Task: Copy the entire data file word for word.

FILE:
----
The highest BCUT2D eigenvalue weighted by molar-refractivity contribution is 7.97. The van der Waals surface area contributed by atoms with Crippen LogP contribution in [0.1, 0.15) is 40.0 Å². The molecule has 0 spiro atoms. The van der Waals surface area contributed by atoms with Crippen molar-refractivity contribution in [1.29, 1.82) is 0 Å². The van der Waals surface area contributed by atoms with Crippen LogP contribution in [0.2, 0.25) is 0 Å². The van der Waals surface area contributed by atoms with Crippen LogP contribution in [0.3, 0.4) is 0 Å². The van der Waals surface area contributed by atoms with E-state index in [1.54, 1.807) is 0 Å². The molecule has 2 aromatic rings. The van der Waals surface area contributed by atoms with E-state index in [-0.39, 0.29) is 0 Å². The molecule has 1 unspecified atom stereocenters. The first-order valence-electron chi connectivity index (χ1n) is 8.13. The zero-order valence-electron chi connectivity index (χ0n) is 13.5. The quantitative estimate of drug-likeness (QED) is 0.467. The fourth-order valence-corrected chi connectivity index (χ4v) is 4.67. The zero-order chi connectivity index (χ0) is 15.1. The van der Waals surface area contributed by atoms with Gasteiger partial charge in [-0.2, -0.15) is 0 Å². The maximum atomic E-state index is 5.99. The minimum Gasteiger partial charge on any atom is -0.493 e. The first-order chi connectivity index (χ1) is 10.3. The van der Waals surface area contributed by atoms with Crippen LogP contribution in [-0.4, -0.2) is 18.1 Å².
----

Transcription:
The highest BCUT2D eigenvalue weighted by molar-refractivity contribution is 7.97. The van der Waals surface area contributed by atoms with Crippen LogP contribution in [0.1, 0.15) is 40.0 Å². The molecule has 0 spiro atoms. The van der Waals surface area contributed by atoms with Crippen molar-refractivity contribution in [1.29, 1.82) is 0 Å². The van der Waals surface area contributed by atoms with Crippen LogP contribution in [0.2, 0.25) is 0 Å². The van der Waals surface area contributed by atoms with Crippen LogP contribution in [0.3, 0.4) is 0 Å². The van der Waals surface area contributed by atoms with E-state index in [1.54, 1.807) is 0 Å². The molecule has 2 aromatic rings. The van der Waals surface area contributed by atoms with E-state index in [-0.39, 0.29) is 0 Å². The molecule has 1 unspecified atom stereocenters. The first-order valence-electron chi connectivity index (χ1n) is 8.13. The zero-order valence-electron chi connectivity index (χ0n) is 13.5. The quantitative estimate of drug-likeness (QED) is 0.467. The fourth-order valence-corrected chi connectivity index (χ4v) is 4.67. The zero-order chi connectivity index (χ0) is 15.1. The van der Waals surface area contributed by atoms with Gasteiger partial charge in [-0.2, -0.15) is 0 Å². The maximum atomic E-state index is 5.99. The minimum Gasteiger partial charge on any atom is -0.493 e. The first-order chi connectivity index (χ1) is 10.3. The van der Waals surface area contributed by atoms with Crippen LogP contribution in [-0.4, -0.2) is 18.1 Å².